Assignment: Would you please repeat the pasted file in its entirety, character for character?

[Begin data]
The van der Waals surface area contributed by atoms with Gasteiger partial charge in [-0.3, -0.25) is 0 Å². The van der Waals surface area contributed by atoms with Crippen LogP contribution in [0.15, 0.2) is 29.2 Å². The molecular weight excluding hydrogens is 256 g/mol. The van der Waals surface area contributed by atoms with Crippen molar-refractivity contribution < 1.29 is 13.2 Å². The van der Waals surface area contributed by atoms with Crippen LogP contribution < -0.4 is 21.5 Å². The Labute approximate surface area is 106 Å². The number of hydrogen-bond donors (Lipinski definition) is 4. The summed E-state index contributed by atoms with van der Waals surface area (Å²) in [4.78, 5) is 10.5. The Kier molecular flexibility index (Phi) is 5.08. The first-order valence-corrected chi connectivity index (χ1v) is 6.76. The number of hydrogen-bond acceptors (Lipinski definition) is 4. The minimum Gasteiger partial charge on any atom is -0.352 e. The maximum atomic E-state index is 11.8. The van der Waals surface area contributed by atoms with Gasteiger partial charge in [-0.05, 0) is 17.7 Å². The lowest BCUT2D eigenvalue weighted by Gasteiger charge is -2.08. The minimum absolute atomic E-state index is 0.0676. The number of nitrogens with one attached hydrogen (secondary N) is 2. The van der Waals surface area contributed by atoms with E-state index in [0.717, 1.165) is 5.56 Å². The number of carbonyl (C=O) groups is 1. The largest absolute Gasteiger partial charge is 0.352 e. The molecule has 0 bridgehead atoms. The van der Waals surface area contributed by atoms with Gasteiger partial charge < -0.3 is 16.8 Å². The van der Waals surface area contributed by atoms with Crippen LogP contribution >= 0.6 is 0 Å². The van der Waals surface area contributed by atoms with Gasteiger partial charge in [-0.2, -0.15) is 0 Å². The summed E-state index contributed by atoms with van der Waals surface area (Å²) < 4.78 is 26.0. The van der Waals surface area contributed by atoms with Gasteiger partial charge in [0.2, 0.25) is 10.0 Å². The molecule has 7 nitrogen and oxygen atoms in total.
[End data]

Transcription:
The van der Waals surface area contributed by atoms with Gasteiger partial charge in [-0.3, -0.25) is 0 Å². The van der Waals surface area contributed by atoms with Crippen LogP contribution in [0.15, 0.2) is 29.2 Å². The molecular weight excluding hydrogens is 256 g/mol. The van der Waals surface area contributed by atoms with Crippen molar-refractivity contribution < 1.29 is 13.2 Å². The van der Waals surface area contributed by atoms with Crippen LogP contribution < -0.4 is 21.5 Å². The Labute approximate surface area is 106 Å². The number of hydrogen-bond donors (Lipinski definition) is 4. The summed E-state index contributed by atoms with van der Waals surface area (Å²) in [4.78, 5) is 10.5. The Kier molecular flexibility index (Phi) is 5.08. The first-order valence-corrected chi connectivity index (χ1v) is 6.76. The number of hydrogen-bond acceptors (Lipinski definition) is 4. The minimum Gasteiger partial charge on any atom is -0.352 e. The maximum atomic E-state index is 11.8. The van der Waals surface area contributed by atoms with Gasteiger partial charge in [-0.05, 0) is 17.7 Å². The lowest BCUT2D eigenvalue weighted by Gasteiger charge is -2.08. The minimum absolute atomic E-state index is 0.0676. The number of nitrogens with one attached hydrogen (secondary N) is 2. The van der Waals surface area contributed by atoms with E-state index in [0.717, 1.165) is 5.56 Å². The number of carbonyl (C=O) groups is 1. The largest absolute Gasteiger partial charge is 0.352 e. The molecule has 0 bridgehead atoms. The van der Waals surface area contributed by atoms with Gasteiger partial charge < -0.3 is 16.8 Å². The van der Waals surface area contributed by atoms with Crippen LogP contribution >= 0.6 is 0 Å². The van der Waals surface area contributed by atoms with Gasteiger partial charge in [-0.2, -0.15) is 0 Å². The summed E-state index contributed by atoms with van der Waals surface area (Å²) < 4.78 is 26.0. The van der Waals surface area contributed by atoms with Gasteiger partial charge in [0.2, 0.25) is 10.0 Å². The molecule has 7 nitrogen and oxygen atoms in total.